We first estimate the average transition matrix, assuming that the Markov chain is stationary and first order, using the whole duration of the sample from January 2001 to December 2004. Table 1 shows the 3-month time step transition matrix for that sample, where the figures in brackets are the standard sampling errors. As one might expect, once a borrower is in the least risky state (s5), there is a high probability, 88%, that they will stay there in the next quarter. More surprisingly, the state with the next highest probability of the borrower staying there is s1, the riskiest behavioural score state, while the borrowers in the

Table 2

Second order average transition matrix.

(Previous state, current state) Terminal state

13-680 681-700 701-715 716-725 726-high Closed Default

(13-680, 13-680) 58.0 19.2 6.9 2.3 1.6 5.0 7.0

(681-700, 13-680) 42.2 27.8 12.2 4.2 3.2 3.8 6.6

(701-715, 13-680) 36.7 28.3 13.0 6.5 5.2 4.2 6.1

(716-725, 13-680) 34.7 23.8 15.4 8.4 7.0 3.8 6.9

(726-high, 13-680) 22.8 18.9 16.0 9.5 19.9 5.2 7.7

(13-680, 681-700) 24.5 36.7 21.3 7.0 6.6 3.1 0.8

(681-700, 681-700) 14.0 40.4 25.7 8.2 7.9 3.1 0.7

(701-715, 681-700) 12.4 34.4 29.4 10.1 10.3 2.7 0.7

(716-725, 681-700) 13.8 27.7 26.8 12.9 15.5 2.5 0.8

(726-high, 681-700) 9.3 20.9 23.0 15.0 28.5 2.4 1.0

(13-680, 701-715) 14.2 19.0 28.2 17.6 17.0 3.6 0.5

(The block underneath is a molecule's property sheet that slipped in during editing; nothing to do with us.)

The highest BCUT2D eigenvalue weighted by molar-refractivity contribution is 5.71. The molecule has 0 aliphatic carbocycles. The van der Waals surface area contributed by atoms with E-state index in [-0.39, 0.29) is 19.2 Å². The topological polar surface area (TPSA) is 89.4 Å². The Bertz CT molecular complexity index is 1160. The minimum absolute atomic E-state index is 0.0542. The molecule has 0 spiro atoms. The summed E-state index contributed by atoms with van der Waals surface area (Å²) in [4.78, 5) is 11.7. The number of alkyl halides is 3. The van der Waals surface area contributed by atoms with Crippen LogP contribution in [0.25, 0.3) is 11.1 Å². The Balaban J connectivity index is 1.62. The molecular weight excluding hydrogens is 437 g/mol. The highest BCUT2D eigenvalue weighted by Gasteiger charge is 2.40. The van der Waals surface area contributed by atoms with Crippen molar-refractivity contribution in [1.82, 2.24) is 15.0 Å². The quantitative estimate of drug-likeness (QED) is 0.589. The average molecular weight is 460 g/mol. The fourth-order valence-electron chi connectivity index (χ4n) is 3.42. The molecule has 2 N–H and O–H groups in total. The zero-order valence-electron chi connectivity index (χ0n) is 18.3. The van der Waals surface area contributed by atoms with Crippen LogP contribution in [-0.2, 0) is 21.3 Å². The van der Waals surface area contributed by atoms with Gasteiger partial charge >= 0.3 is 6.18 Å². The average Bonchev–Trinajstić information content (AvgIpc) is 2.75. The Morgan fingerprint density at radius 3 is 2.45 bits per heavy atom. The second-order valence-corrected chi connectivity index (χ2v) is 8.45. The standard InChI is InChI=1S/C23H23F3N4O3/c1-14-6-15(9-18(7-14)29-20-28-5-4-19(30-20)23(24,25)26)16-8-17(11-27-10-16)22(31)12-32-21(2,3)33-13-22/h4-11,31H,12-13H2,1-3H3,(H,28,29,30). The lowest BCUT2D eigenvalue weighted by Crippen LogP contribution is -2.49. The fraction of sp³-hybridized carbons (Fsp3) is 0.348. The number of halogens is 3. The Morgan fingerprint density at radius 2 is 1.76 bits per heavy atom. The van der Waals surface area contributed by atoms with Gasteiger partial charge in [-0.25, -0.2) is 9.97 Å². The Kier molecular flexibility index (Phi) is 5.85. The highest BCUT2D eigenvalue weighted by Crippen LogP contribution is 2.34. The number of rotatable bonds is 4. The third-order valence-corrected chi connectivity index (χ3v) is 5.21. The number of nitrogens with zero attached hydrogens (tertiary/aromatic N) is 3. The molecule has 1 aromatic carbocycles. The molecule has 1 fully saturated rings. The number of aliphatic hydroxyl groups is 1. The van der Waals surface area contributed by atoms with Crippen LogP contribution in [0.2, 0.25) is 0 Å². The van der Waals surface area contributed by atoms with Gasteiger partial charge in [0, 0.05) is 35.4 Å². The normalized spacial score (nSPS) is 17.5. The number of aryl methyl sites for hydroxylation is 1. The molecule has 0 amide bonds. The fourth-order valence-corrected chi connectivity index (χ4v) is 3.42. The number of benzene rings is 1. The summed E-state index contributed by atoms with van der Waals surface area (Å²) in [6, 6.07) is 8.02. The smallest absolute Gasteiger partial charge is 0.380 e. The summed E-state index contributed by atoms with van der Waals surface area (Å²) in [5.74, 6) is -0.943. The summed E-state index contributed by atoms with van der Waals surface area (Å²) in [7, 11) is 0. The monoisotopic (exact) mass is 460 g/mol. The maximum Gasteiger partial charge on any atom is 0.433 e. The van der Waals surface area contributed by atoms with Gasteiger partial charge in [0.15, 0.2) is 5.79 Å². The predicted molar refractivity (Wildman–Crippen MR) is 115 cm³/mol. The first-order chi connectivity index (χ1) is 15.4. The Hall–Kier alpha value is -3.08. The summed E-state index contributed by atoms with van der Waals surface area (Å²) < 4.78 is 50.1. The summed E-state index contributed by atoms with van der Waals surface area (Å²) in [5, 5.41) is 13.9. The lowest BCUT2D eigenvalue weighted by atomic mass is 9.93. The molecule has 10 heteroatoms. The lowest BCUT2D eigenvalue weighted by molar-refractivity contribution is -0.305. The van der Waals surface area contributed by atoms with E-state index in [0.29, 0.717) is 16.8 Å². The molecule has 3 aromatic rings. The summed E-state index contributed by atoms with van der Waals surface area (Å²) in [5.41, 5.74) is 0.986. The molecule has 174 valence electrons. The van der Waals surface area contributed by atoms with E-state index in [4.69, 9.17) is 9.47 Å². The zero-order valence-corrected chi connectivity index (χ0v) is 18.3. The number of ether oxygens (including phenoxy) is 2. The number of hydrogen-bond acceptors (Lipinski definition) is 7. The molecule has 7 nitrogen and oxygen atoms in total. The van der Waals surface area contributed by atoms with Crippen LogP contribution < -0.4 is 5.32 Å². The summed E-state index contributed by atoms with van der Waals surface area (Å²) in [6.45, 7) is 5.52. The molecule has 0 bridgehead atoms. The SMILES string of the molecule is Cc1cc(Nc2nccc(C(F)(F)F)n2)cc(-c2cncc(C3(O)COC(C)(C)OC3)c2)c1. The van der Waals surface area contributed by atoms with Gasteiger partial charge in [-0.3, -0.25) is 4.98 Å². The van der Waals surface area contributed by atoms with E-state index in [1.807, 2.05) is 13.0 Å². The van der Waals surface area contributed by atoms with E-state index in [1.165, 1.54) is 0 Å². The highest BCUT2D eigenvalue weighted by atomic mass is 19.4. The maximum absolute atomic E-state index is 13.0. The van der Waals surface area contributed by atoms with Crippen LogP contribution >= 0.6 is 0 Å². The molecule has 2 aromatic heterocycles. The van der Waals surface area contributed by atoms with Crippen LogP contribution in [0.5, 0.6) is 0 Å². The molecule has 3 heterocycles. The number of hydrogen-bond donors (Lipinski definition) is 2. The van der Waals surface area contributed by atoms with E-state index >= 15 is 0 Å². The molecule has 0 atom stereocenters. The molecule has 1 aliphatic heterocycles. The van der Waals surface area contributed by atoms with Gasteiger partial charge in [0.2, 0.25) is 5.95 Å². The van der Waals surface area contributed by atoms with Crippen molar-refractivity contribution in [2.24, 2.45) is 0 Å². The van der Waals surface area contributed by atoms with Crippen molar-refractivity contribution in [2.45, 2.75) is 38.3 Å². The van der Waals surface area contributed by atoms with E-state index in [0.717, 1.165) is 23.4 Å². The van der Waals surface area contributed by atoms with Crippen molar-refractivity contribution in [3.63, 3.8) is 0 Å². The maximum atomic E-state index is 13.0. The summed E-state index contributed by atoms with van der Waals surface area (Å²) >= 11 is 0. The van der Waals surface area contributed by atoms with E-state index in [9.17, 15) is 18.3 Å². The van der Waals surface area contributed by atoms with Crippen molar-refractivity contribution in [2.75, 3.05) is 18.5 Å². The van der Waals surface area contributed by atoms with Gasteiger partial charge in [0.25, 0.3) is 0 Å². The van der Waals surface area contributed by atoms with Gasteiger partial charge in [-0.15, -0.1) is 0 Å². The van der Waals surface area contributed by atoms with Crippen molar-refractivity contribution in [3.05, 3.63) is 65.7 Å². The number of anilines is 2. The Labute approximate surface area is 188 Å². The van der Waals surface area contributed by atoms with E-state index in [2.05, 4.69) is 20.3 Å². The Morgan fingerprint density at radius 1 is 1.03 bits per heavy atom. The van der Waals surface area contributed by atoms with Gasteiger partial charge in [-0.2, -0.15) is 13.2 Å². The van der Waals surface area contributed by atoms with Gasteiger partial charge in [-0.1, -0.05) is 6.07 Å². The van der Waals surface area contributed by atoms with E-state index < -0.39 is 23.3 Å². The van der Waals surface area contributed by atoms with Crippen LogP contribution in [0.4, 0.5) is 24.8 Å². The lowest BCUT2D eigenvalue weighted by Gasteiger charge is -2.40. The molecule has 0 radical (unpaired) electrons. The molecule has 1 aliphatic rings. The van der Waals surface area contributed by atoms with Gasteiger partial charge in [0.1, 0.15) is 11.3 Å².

(681-700, 701-715) 7.6 19.8 36.6 15.8 17.1 2.5 0.6

(701-715, 701-715) 4.7 12.2 45.7 17.7 16.7 2.6 0.4

(716-725, 701-715) 4.2 11.0 36.6 22.5 22.6 2.6 0.5

(726-high, 701-715) 4.3 8.9 24.1 18.3 41.3 2.6 0.6

(13-680,716-725) 9.9 11.8 16.7 20.9 37.1 3.2 0.6

(681-700,716-725) 4.9 11.3 19.8 22.6 37.7 3.4 0.2

(701-715,716-725) 3.0 7.5 21.6 28.9 36.0 2.7 0.3

(716-725,716-725) 2.4 4.5 15.5 42.1 32.9 2.4 0.3

(726-high, 716-725) 1.8 4.1 12.3 23.6 55.4 2.5 0.3

(13-680, 726-high) 5.5 5.6 7.9 8.5 69.3 3.1 0.2

(681-700, 726-high) 3.1 6.4 10.2 12.1 64.7 3.2 0.3

(701-715, 726-high) 2.1 4.1 9.6 12.2 68.8 2.9 0.3

(716-725, 726-high) 1.5 3.0 6.6 12.1 73.8 2.8 0.2

(726-high, 726-high) 0.5 0.8 2.0 3.4 90.7 2.4 0.2

other states move around more. The probabilities of defaulting in the next quarter are monotonic, with, as one would expect, 13-680 being the most risky state, with a default probability of 6.7%, and 726-high the least risky state, with a default probability of 0.2%. Note that there is obvious stochastic dominance Q2j>k Pj < 52j>k P+j) for all of the active states, which shows that the behavioural score correctly reflects future score changes, as well as future defaults.